The principal of an Auckland primary school says not all families have been able to afford keeping data on their phones for students to engage with learning this lockdown.
New research out from the Education Review Office has found that before the August lockdown, nearly one in five low decile students didn't have a device at home. For students at high decile schools, it was just one in 20.
At Finlayson Park Primary School, a decile 1 school in Manurewa, Auckland, the school's supply of resources isn't enough to stretch to every student.
The lockdown has had an impact of 80 percent of students at Finlayson Park School in "a really sad situational way", says principal Shirley Maihi.
Of 1100 students, only six are back at school in level 3.
Maihi said teachers are very concerned about the large number of students they haven't been able to engage with.
"It's just a worrying situation to think how many children are not going to have that very important [learning], especially the early learning stage, learning to read, write and do maths - there's a big gap in those student's learning."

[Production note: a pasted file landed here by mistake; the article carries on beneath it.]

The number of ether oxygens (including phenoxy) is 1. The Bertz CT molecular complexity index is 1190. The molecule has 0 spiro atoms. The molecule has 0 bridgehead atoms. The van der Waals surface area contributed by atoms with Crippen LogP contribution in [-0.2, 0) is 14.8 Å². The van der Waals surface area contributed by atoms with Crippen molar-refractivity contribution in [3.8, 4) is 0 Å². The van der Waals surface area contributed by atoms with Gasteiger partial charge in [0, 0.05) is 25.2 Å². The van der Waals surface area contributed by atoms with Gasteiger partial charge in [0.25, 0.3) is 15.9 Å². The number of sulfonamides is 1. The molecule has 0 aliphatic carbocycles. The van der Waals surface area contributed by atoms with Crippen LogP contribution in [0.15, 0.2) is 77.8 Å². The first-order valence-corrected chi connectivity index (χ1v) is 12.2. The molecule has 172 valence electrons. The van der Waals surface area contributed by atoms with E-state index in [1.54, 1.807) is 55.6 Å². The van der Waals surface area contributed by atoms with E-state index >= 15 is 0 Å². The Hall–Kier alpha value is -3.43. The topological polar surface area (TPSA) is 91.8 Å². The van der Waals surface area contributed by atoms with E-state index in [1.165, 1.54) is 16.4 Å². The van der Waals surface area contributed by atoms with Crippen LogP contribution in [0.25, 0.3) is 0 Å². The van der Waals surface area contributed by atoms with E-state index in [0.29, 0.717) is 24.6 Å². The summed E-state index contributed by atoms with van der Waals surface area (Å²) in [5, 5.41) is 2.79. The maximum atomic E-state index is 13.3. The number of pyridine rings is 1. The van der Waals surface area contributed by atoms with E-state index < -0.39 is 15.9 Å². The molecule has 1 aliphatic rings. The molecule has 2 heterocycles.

Many Māori and Pacific families at the school don't have a device at home, Maihi says.
For families that do, Maihi says students are having to share with other family members.
"Normally it is given to the older students to use and so the littlies miss out."
It's crucial families have a decent number of devices available in the home and aren't having to rely on data on their phones, she said.
"We're just finding that our children started to engage quite well at the beginning of the lockdown and two weeks into the lockdown, more drop off of numbers and I think it's because phone data is used, parents don't have money to top up and it's just an ongoing cycle for these families."
"We have a very long lag of learning for our students unfortunately. We wouldn't be in the same boat as secondary schools with exams but even our assessment methods are going to have to change drastically because we've had a third of the year in lockdown."
The picture is very different across the city in Epsom, where decile 9 Auckland Grammar School has offered devices and wifi modems to every student who needs it.
Headmaster Tim O'Connor says his focus is on senior students as they prepare for external exams.
Of the 1100 senior students, 70 percent sit Cambridge exams which begin on 4 October.
Internal exams start today and are now online.
These are essential because if the external exams don't go ahead under alert level 3 or 4, the marks from these exams are intergral, he said.
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